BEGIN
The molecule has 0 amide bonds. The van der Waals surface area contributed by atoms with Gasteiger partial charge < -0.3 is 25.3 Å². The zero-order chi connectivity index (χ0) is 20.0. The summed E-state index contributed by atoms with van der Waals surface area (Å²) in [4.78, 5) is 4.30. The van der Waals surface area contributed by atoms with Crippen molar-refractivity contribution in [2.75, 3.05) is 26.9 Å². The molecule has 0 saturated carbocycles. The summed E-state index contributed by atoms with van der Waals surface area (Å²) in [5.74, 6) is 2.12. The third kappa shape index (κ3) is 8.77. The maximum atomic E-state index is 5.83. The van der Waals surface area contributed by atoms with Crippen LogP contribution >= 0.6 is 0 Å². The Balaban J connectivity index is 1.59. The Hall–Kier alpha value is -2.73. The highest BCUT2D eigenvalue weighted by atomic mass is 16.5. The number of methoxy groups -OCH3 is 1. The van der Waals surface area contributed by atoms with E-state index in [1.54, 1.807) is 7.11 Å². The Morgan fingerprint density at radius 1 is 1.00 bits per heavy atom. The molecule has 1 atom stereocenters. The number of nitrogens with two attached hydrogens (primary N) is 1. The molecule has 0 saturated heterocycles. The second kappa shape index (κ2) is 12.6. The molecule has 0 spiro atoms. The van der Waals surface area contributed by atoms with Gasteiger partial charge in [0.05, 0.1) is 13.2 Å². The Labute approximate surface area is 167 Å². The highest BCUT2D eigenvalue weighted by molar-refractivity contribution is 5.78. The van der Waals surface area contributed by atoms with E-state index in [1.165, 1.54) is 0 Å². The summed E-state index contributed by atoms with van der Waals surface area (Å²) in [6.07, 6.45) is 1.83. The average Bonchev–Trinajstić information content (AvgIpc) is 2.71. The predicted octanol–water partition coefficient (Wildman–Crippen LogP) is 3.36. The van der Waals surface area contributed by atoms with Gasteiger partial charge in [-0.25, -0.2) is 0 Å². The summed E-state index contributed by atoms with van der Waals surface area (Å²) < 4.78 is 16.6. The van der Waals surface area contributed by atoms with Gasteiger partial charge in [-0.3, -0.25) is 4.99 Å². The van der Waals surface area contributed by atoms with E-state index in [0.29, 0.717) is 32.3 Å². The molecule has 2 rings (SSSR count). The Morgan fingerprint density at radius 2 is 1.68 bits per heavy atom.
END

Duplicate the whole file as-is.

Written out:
The molecule has 0 amide bonds. The van der Waals surface area contributed by atoms with Gasteiger partial charge < -0.3 is 25.3 Å². The zero-order chi connectivity index (χ0) is 20.0. The summed E-state index contributed by atoms with van der Waals surface area (Å²) in [4.78, 5) is 4.30. The van der Waals surface area contributed by atoms with Crippen molar-refractivity contribution in [2.75, 3.05) is 26.9 Å². The molecule has 0 saturated carbocycles. The summed E-state index contributed by atoms with van der Waals surface area (Å²) in [5.74, 6) is 2.12. The third kappa shape index (κ3) is 8.77. The maximum atomic E-state index is 5.83. The van der Waals surface area contributed by atoms with Crippen LogP contribution >= 0.6 is 0 Å². The Balaban J connectivity index is 1.59. The Hall–Kier alpha value is -2.73. The highest BCUT2D eigenvalue weighted by atomic mass is 16.5. The number of methoxy groups -OCH3 is 1. The van der Waals surface area contributed by atoms with E-state index in [1.54, 1.807) is 7.11 Å². The Morgan fingerprint density at radius 1 is 1.00 bits per heavy atom. The molecule has 1 atom stereocenters. The number of nitrogens with two attached hydrogens (primary N) is 1. The molecule has 0 saturated heterocycles. The second kappa shape index (κ2) is 12.6. The molecule has 0 spiro atoms. The van der Waals surface area contributed by atoms with Gasteiger partial charge in [0.05, 0.1) is 13.2 Å². The Labute approximate surface area is 167 Å². The highest BCUT2D eigenvalue weighted by molar-refractivity contribution is 5.78. The van der Waals surface area contributed by atoms with E-state index in [1.165, 1.54) is 0 Å². The summed E-state index contributed by atoms with van der Waals surface area (Å²) in [6.07, 6.45) is 1.83. The average Bonchev–Trinajstić information content (AvgIpc) is 2.71. The predicted octanol–water partition coefficient (Wildman–Crippen LogP) is 3.36. The van der Waals surface area contributed by atoms with Gasteiger partial charge in [-0.25, -0.2) is 0 Å². The summed E-state index contributed by atoms with van der Waals surface area (Å²) < 4.78 is 16.6. The van der Waals surface area contributed by atoms with Gasteiger partial charge in [-0.3, -0.25) is 4.99 Å². The van der Waals surface area contributed by atoms with E-state index in [0.29, 0.717) is 32.3 Å². The molecule has 2 rings (SSSR count). The Morgan fingerprint density at radius 2 is 1.68 bits per heavy atom.